LitRPG Audiobook Podcast 030 - Advent: Red Mage, Anime Trope System, Guild, Unsouled
LitRPG Audiobook Podcast 030 - Advent: Red Mage, Anime Trope System, Guild, Unsouled
“Hello everyone. Welcome to the LitRPG Audiobook Podcast. I’m Ray. I’ll be reviewing some recent and classic LitRPG Audiobooks for you. I’ll begin with: ”
Guild: A LitRPG Novella - Monsters, Maces and Magic, Book 3 (00:26)
Score: 8.1 out of 10
Advent - Red Mage, Book 1 (18:25)
Score: 8.4 out of 10
The Anime Trope System: Stone vs. Viper (36:39)
Score: 6.6 out of 10
Is it LitRPG?
Unsouled: Cradle Series (52:14)
Guild: A LitRPG Novella
Monsters, Maces and Magic, Book 3
By: Terry W. Ervin II
Narrated by: Jonathan Waters
Series: Monsters, Maces and Magic, Book 3
Length: 2 hrs and 58 mins
I’m going to be honest. When I first saw the description for this book I was a touch disappointed, I didn’t see any mention of our party from the main series, and this looked to be an internalized battle between different guilds. I knew that with Ervin it would be good, I just wanted more of my good old adventuring party. So I started this with some trepidation.
Guild is a great gamelit short story that tells the tale of our adventuring party from the Mazes, Magic, and Monsters series from the perspective of another player who has been lost in the game for some time. The MC, is a thief who has gone semi-legit, working as a barber surgeon in that wonderful city of hills, but still keeps his toe in the seamier side of the underworld. Life as a non-adventurer hasn’t been bad, but it doesn’t seem to be as fulfilling as he’d of liked. Still, Josiah (the MC) has lived a life free of monsters and mayhem so he’s satisfied.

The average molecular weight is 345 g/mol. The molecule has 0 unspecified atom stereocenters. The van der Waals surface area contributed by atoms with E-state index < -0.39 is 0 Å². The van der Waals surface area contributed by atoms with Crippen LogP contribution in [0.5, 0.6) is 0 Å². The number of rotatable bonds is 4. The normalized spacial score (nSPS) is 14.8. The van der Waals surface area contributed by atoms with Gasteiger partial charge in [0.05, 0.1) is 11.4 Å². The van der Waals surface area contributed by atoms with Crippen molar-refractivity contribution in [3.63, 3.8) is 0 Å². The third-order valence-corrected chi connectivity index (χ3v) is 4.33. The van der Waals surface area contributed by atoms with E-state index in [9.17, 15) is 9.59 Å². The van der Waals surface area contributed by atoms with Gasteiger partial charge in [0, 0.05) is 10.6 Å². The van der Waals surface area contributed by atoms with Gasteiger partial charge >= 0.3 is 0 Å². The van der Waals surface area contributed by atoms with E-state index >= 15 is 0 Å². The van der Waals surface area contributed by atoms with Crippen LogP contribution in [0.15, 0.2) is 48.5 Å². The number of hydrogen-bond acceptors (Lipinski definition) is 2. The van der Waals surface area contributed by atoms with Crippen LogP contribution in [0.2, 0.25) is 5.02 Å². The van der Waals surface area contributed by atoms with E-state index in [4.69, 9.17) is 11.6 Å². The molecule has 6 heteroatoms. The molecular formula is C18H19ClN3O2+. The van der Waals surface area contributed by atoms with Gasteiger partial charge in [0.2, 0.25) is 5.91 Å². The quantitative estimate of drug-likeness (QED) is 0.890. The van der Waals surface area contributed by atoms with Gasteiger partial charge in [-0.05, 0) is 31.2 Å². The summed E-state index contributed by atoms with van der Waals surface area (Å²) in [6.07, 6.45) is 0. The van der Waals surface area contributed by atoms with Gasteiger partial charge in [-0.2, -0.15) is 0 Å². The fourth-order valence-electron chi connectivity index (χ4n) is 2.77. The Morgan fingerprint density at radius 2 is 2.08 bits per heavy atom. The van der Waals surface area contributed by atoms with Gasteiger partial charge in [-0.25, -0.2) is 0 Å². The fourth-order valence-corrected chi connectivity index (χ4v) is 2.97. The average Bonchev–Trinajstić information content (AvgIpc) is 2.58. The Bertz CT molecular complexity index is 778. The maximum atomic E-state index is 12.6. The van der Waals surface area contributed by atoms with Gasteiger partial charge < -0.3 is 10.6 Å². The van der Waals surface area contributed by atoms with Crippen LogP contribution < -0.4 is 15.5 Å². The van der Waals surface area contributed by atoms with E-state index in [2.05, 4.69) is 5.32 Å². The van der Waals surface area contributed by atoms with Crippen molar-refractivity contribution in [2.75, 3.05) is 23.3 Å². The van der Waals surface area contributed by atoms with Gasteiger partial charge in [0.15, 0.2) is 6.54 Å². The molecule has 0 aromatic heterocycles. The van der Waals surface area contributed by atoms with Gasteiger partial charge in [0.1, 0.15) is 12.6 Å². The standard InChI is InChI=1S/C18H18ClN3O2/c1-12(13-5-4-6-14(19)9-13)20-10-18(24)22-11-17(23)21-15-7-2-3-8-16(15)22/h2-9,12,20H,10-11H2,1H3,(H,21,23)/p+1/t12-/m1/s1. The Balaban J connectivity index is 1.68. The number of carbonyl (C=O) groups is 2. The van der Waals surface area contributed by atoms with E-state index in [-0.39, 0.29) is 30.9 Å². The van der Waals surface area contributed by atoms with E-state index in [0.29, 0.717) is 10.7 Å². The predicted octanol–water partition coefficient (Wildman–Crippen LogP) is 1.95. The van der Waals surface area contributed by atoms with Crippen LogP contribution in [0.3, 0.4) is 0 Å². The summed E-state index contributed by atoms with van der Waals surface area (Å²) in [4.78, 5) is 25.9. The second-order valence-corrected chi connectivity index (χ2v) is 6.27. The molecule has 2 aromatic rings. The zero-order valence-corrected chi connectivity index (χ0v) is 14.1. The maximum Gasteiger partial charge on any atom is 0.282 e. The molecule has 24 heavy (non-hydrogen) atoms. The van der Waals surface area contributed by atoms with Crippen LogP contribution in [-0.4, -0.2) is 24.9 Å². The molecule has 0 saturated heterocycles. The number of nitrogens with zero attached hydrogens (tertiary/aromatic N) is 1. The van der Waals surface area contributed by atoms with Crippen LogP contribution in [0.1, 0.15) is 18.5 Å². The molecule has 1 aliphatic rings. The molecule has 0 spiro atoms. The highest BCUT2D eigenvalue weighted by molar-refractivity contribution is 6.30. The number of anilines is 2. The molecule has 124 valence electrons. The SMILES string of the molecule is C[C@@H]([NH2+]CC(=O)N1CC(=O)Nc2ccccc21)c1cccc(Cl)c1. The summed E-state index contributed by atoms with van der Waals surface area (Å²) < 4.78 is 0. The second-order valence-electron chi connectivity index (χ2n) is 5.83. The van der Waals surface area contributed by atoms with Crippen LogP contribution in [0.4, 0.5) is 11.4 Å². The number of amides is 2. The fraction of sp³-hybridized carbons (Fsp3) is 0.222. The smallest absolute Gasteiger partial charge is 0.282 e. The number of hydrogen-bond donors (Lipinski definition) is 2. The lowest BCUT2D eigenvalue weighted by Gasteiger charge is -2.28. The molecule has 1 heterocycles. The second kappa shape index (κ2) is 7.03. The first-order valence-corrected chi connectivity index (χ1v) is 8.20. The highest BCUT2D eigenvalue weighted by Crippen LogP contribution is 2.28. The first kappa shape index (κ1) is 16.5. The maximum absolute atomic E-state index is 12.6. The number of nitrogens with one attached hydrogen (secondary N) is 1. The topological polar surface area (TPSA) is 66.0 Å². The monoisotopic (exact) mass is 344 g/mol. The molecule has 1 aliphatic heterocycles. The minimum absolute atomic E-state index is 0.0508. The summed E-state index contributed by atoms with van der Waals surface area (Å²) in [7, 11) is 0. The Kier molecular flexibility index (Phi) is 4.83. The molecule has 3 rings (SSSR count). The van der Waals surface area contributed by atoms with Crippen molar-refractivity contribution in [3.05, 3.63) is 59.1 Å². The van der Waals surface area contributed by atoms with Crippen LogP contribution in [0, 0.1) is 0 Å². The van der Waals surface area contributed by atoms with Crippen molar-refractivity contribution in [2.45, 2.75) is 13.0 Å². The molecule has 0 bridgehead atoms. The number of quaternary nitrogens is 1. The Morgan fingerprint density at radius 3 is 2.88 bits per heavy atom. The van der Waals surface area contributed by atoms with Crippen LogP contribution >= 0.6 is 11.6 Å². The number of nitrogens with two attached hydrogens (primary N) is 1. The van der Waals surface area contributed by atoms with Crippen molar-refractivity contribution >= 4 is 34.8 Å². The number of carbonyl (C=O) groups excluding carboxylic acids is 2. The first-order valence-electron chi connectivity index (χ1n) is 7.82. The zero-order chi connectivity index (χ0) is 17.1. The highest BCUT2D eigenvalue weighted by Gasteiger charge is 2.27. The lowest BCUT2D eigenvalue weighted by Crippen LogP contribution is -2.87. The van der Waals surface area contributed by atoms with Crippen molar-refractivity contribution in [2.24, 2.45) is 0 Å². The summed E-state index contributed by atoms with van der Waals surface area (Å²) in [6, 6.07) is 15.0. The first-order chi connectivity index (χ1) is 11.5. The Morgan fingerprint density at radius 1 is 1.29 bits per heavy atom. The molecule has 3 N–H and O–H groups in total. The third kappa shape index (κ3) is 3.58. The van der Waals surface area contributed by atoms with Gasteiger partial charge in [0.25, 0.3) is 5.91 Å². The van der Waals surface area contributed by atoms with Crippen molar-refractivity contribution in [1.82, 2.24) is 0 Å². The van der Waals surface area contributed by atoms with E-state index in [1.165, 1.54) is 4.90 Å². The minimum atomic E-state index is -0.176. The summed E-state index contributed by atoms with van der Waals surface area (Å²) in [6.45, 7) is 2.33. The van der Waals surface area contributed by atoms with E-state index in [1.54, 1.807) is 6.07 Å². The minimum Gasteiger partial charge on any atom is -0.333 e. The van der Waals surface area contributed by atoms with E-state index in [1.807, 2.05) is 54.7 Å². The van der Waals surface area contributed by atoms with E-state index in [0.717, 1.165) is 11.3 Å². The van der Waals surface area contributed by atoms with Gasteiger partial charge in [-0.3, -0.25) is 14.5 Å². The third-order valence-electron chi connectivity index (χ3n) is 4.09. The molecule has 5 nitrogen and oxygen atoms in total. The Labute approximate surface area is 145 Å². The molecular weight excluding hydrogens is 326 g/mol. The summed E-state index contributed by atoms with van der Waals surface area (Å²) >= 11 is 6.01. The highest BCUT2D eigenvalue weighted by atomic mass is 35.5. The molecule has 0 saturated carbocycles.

That is until the night everyone’s favorite half goblin strolls into his barber shop looking to get a haircut. Turns out Gurk is just in time to help Josiah battle against a rival guild that has targeted his establishment to serve as an example.
I have to say that I really liked this treatment of the group from another character’s perspective, and the question I kept waiting to be answered was whether or not he would cotton onto the realization that they were players trapped just he was. I won’t say if he does or not. What I did enjoy was getting the realization that Josiah had noticed Player Characters, i.e. characters that were actually operated from the other side of the veil so to speak. Players that manipulated their characters like puppets, and that one NPC was more than likely a former PC who had been abandoned by her player. That is just smart and creative gamelit hitting the pages. Seriously, some thought has gone into this book, and I ate it up. It helps that Josiah is fun and interesting, and that his takes on the “main” party are very observant and give the listener a very different spin on things in their world.